Another most known implementation of this Client to Cloud Messaging is to use as push notification services. In which the App never runs in background but user will receive update for that app, which makes the platform more robust and stable because less app in memory reduces the CPU cycles and hence no battery drain.

⁃ Application Backup API

This is the new Data Storage API through which you can help users to backup their Data in ‘cloud’. If you’re developing an app which deals with vital user information and the user forgot to back up that data and formatted the device, he / she probably has lost their vital info. So, here is where this API helps developer to develop an app which takes care of the user data to be backed up in the cloud. Whenever they change the info in the app, that gets updated in the cloud and this data is can be restored as well. So, if the user deleted that app or restored device or formatted, if the app backed up data earlier, then this data can be restored back to app without any issue!

⁃ Apps on SD Card

This is the feature required on  devices which has lesser on-device-memory and uses expandable flash memory. So, if the user decided to save more memory on device, he / she would actually install app on SD card. In earlier OS versions, you basically need to replace the app through copy / pasting it into SD card but through Froyo update you will actually able to select where to install the app when you’re installing from Market.

⁃ Portable HotSpot

This is the magical feature on Android. Whereas, on other platforms you need to download third party app to get such feature. Portable HotSpot is nothing but turning your Android device into WiFi access point. Isn’t it great? Turning your device into access point makes your device more useful if you have only one option left on your Laptop and that is Wifi.

3. Browser V8 = 2-3X faster javascript rendering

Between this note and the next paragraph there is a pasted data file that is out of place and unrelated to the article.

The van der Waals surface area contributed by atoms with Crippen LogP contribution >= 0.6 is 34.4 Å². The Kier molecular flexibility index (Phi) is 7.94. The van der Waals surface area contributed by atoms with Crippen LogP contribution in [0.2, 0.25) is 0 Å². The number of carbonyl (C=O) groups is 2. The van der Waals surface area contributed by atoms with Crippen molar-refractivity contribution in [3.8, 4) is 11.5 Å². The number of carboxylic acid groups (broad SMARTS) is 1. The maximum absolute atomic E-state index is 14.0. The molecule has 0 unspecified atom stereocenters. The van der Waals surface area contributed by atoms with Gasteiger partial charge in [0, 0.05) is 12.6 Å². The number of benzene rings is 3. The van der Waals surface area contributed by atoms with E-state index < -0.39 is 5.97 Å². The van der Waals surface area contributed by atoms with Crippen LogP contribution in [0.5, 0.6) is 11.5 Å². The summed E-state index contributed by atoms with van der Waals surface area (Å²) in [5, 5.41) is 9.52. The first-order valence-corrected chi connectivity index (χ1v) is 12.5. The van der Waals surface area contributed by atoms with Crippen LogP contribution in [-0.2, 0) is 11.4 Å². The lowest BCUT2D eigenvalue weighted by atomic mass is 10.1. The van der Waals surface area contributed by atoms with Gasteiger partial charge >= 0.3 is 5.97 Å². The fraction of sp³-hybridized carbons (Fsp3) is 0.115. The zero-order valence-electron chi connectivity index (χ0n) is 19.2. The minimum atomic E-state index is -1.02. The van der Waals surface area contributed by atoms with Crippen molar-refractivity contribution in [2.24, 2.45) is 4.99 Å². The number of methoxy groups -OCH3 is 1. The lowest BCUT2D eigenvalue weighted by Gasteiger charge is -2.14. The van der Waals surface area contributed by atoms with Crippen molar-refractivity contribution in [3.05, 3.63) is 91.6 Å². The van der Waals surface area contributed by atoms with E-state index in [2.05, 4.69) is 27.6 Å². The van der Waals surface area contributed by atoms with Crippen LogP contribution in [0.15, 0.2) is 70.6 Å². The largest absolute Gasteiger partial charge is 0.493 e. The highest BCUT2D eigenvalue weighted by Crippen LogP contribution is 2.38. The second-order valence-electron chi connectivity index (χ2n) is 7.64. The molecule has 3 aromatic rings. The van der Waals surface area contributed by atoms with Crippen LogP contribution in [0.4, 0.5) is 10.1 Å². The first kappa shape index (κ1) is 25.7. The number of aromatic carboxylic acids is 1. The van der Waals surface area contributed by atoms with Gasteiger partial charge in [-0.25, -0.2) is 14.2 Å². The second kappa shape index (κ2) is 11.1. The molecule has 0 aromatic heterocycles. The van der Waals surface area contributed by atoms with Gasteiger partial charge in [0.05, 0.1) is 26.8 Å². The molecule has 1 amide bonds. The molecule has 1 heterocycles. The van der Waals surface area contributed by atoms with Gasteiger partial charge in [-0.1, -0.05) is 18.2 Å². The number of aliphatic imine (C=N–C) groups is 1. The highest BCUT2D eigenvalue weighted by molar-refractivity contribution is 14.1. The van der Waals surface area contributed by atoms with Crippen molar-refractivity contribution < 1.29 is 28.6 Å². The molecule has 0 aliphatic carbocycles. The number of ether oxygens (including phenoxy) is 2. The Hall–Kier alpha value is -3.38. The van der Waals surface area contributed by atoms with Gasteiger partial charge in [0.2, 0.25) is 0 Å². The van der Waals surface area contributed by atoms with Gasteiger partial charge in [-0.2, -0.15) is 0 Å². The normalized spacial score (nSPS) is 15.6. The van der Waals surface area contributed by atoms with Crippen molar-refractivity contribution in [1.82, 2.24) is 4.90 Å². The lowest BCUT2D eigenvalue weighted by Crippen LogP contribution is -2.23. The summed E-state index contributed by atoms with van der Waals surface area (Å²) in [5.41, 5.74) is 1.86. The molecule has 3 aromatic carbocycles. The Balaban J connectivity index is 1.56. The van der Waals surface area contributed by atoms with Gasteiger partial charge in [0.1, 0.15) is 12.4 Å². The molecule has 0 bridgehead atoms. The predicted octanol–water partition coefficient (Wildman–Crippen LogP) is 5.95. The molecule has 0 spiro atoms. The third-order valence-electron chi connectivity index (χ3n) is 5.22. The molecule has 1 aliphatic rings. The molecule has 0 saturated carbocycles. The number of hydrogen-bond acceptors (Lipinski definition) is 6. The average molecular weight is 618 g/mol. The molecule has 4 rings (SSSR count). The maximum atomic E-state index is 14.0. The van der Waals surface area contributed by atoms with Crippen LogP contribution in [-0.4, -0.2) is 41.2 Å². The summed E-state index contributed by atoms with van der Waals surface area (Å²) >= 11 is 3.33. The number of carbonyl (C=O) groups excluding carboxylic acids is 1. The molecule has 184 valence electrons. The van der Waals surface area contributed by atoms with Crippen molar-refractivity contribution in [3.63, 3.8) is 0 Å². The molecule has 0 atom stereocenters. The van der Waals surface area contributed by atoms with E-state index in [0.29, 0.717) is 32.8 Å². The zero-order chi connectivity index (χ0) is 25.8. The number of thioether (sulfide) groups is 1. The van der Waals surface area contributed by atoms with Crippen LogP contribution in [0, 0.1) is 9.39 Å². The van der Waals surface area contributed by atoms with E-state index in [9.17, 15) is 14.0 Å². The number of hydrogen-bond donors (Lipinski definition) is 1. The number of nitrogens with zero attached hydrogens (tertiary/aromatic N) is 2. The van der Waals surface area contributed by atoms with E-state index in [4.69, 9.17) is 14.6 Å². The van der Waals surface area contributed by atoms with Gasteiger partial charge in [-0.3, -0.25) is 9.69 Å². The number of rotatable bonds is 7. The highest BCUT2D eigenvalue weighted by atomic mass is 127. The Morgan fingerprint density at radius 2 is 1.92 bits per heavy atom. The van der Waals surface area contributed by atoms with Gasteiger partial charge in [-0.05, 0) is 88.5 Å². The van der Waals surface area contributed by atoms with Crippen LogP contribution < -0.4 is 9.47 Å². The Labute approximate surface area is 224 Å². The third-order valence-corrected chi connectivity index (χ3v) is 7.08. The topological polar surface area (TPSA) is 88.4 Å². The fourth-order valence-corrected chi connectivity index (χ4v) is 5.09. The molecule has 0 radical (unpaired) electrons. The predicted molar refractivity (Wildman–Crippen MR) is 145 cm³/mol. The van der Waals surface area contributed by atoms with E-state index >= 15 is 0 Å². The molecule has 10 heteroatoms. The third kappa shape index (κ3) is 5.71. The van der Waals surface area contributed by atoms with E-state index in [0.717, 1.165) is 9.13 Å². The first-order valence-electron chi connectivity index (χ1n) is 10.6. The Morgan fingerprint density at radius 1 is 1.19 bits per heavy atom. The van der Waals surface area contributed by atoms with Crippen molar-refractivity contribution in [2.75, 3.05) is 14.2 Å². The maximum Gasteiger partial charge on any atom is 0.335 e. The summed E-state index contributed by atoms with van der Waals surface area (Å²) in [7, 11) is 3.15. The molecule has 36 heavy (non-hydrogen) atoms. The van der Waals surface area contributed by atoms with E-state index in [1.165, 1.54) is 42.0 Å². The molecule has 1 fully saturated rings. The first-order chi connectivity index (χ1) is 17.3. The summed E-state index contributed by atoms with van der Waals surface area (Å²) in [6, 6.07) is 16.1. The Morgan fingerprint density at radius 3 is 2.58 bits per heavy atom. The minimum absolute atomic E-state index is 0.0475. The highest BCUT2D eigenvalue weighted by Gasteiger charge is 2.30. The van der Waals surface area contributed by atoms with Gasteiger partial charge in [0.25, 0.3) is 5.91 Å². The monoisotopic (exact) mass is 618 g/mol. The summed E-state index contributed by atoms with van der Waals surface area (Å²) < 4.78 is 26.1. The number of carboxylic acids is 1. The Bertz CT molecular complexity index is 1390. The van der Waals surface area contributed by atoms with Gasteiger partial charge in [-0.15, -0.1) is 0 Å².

Android 2.2 Froyo is said to have the fastest mobile browser. As you might have heard that Google’ new Chrome gonna be the world’s fastest browser too. Google introduces the new V8 JavaScript rendering engine which is embedded in Froyo’s Browser and also on Google’s new Chrome.

V8 is built on C++ and  implements ECMAScript as specified in ECMA-262, 3rd edition and runs Windows XP and Vista, Mac OS X 10.5 (Leopard), and Linux systems that use IA-32 or ARM processors. It can be run standalone or can be embedded into any C++ application.

4. Android Market

⁃ Auto Update and Update All

You have an option in Android Market in Froyo to Auto Update your already downloaded app. You can set this settings in Market app. This update is only possible until any permission given to the app is unchanged. However, if the app needs new permission to be granted, then the device needed a user input through little info on what all new permissions is been changed.

⁃ Application Error Report

In Froyo, Android developers gonna receive the Error Log generated by the Android device. This feature gonna help developers a lot to get the best user experience to the user device. Developers gonna receive this Error Log in their developer account at Android’s official’s site.

The above are the major changes brought to Android 2.2 Froyo. We’ll keep updating to you as we get to know more about this latest update.

Adobe confirmed that the Flash 10.1 Beta for Android will be available later this year and has published a sign up page to get notified upon availability. As we posted earlier that Flash Developers Can Now Step Into Android Development, I think that day is not that far.

A prerelease version of Flash 10.1 is already available for Windows, Macintosh, Linux & Solaris Operating Systems & it will be available for mobile platforms later this year. Flash on Android can make a big change to the platform itself and can initiate a lot of changes in the way Android development is done this days. Thousands of Flash developers are just waiting for this opportunity.

The best part of it is, developers now no longer need to write separate code from scratch to target their content to Android user. The same code which they’ve written for desktop browsers can be consumed by the Android users, through Chrome. So, what are you thinking? Facebook Apps? Yeah! Once Flash hits Android, Facebook game developers would have a great opportunity to drive mobile traffic to their content and also to the Facebook platform. If you’re already a Facebook App developer and develop on Flash, then here is already a great news for you.

Do you think Android developers would love this change? This is sure to bring in a lot many apps to the Android platform but as an Android developer, do you think it would make the market more competitive, with flash developers biting into your pie ? Share your view in comments.